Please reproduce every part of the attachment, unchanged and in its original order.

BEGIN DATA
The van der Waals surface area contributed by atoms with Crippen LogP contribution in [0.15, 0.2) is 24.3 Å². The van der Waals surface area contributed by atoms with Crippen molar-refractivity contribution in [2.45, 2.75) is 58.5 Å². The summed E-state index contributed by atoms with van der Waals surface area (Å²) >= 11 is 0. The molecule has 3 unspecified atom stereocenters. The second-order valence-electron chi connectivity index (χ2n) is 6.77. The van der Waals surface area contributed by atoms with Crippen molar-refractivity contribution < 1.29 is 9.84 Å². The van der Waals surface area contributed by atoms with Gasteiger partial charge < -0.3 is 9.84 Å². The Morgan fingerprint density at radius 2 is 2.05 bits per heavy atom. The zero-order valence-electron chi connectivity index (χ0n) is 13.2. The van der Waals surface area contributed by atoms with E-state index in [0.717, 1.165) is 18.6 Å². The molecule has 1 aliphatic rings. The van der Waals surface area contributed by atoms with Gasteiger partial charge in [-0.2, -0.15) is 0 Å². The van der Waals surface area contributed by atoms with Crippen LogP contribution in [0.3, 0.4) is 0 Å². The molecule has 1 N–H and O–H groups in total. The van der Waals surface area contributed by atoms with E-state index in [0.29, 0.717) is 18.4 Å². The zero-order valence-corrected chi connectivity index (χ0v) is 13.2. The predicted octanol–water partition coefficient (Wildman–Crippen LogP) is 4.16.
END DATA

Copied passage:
The van der Waals surface area contributed by atoms with Crippen LogP contribution in [0.15, 0.2) is 24.3 Å². The van der Waals surface area contributed by atoms with Crippen molar-refractivity contribution in [2.45, 2.75) is 58.5 Å². The summed E-state index contributed by atoms with van der Waals surface area (Å²) >= 11 is 0. The molecule has 3 unspecified atom stereocenters. The second-order valence-electron chi connectivity index (χ2n) is 6.77. The van der Waals surface area contributed by atoms with Crippen molar-refractivity contribution < 1.29 is 9.84 Å². The van der Waals surface area contributed by atoms with Gasteiger partial charge < -0.3 is 9.84 Å². The Morgan fingerprint density at radius 2 is 2.05 bits per heavy atom. The zero-order valence-electron chi connectivity index (χ0n) is 13.2. The van der Waals surface area contributed by atoms with E-state index in [0.717, 1.165) is 18.6 Å². The molecule has 1 aliphatic rings. The van der Waals surface area contributed by atoms with Gasteiger partial charge in [-0.2, -0.15) is 0 Å². The van der Waals surface area contributed by atoms with Crippen LogP contribution in [0.3, 0.4) is 0 Å². The molecule has 1 N–H and O–H groups in total. The van der Waals surface area contributed by atoms with E-state index in [0.29, 0.717) is 18.4 Å². The zero-order valence-corrected chi connectivity index (χ0v) is 13.2. The predicted octanol–water partition coefficient (Wildman–Crippen LogP) is 4.16.